Becoming an Earl Bishop at Downhill Demesne

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The Herveys were an established English family who held lands in Ickworth from 1467. When Frederick Hervey was born, it was unlikely that he would hold a title. His grandfather John was alive and Frederick was a third son. So how did it come to pass?

John - the lucky 1st Earl

John Hervey was the founder of the family fortunes - created Earl of Bristol in 1714. The 1st Earl made two fortunate marriages, acquiring land and money.
His eldest son, also called John, was heir. He had a sharp intellect and a keen ear for gossip. His memoirs of the Court of George II and Queen Caroline became a classic. However, John died before his father and in 1751, the title passed to his eldest son, George William.

George – the hypochondriac 2nd Earl

The 2nd Earl was a sickly character, forever 'taking to his bed'. Nevertheless, he was a prominent politician and administrator.
He doesn’t appear to have been a pleasant person: arrogant and grasping, he used his position to benefit himself and his family. He appointed younger brother Frederick, Bishop of Cloyne and then Bishop of Derry - one of the richest bishoprics in Ireland.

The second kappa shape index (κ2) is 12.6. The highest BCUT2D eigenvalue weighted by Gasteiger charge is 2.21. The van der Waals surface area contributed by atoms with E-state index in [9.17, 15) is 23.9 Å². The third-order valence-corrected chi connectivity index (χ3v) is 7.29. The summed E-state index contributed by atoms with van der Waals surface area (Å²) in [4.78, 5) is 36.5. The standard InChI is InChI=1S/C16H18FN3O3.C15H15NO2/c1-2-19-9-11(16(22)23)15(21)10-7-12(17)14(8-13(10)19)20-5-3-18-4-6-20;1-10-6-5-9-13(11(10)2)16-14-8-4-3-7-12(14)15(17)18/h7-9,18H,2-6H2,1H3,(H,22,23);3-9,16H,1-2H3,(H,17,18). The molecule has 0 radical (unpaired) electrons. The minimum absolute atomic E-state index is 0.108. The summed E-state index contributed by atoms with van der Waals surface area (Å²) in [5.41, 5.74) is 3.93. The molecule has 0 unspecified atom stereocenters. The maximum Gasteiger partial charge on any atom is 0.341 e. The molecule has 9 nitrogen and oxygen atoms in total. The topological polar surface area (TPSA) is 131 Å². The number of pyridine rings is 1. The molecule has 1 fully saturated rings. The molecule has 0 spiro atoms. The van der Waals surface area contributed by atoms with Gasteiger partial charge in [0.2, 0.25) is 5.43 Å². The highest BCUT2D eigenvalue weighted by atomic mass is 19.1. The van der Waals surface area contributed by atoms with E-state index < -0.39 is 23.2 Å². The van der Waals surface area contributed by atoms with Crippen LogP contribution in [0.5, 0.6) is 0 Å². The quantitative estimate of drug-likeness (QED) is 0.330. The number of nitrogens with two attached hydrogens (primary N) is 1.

George died in 1775 and, as a bachelor, was succeeded by his brother Augustus, a naval Vice-Admiral.

Augustus – the unlucky 3rd Earl

The 3rd Earl made a disastrous marriage to society beauty, Elizabeth Chudleigh. As a sailor, he spent long periods at sea. While he was away, his wife conducted a series of affairs.
While drunk, Augustus suggested that he hadn't been properly married. Taking him at his word, in 1769 Elizabeth married the ageing Duke of Kingston. Upon Kingston's death, the story emerged and Augustus was dragged into a society scandal.
It appears that the bigamy scandal broke him or he was worn out with his own philandering. He died in 1779, leaving his estates, including Downhill, to younger brother Frederick.
Frederick became 4th Earl of Bristol and is well-known as the eccentric Earl Bishop, founder of Downhill Demesne.